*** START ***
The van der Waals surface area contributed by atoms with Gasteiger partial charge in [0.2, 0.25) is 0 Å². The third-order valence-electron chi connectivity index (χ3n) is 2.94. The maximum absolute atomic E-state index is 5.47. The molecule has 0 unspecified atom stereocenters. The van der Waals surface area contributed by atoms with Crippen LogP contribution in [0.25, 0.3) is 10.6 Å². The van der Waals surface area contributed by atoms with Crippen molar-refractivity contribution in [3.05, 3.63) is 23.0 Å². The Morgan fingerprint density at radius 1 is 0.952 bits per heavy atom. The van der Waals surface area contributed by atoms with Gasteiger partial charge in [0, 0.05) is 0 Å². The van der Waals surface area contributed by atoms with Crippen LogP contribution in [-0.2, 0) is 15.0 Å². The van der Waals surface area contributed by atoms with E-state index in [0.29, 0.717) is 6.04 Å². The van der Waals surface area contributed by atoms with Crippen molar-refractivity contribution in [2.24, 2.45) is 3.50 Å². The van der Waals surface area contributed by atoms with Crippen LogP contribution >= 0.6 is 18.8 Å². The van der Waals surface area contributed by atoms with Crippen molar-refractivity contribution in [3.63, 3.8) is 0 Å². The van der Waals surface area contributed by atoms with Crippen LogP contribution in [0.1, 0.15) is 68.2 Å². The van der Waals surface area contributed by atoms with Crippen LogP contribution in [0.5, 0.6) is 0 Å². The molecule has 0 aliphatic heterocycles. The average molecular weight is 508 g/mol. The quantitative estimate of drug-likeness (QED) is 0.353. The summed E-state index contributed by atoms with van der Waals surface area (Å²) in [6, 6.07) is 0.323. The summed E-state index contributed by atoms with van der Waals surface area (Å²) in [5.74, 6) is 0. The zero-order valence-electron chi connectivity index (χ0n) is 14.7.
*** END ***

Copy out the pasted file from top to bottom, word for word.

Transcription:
The van der Waals surface area contributed by atoms with Gasteiger partial charge in [0.2, 0.25) is 0 Å². The third-order valence-electron chi connectivity index (χ3n) is 2.94. The maximum absolute atomic E-state index is 5.47. The molecule has 0 unspecified atom stereocenters. The van der Waals surface area contributed by atoms with Crippen LogP contribution in [0.25, 0.3) is 10.6 Å². The van der Waals surface area contributed by atoms with Crippen molar-refractivity contribution in [3.05, 3.63) is 23.0 Å². The Morgan fingerprint density at radius 1 is 0.952 bits per heavy atom. The van der Waals surface area contributed by atoms with Gasteiger partial charge in [0, 0.05) is 0 Å². The van der Waals surface area contributed by atoms with Crippen LogP contribution in [-0.2, 0) is 15.0 Å². The van der Waals surface area contributed by atoms with E-state index in [0.29, 0.717) is 6.04 Å². The van der Waals surface area contributed by atoms with Crippen molar-refractivity contribution in [2.24, 2.45) is 3.50 Å². The van der Waals surface area contributed by atoms with Crippen LogP contribution >= 0.6 is 18.8 Å². The van der Waals surface area contributed by atoms with Crippen molar-refractivity contribution in [3.63, 3.8) is 0 Å². The van der Waals surface area contributed by atoms with Crippen LogP contribution in [0.1, 0.15) is 68.2 Å². The van der Waals surface area contributed by atoms with Crippen LogP contribution in [0.5, 0.6) is 0 Å². The molecule has 0 aliphatic heterocycles. The average molecular weight is 508 g/mol. The quantitative estimate of drug-likeness (QED) is 0.353. The summed E-state index contributed by atoms with van der Waals surface area (Å²) in [6, 6.07) is 0.323. The summed E-state index contributed by atoms with van der Waals surface area (Å²) in [5.74, 6) is 0. The zero-order valence-electron chi connectivity index (χ0n) is 14.7.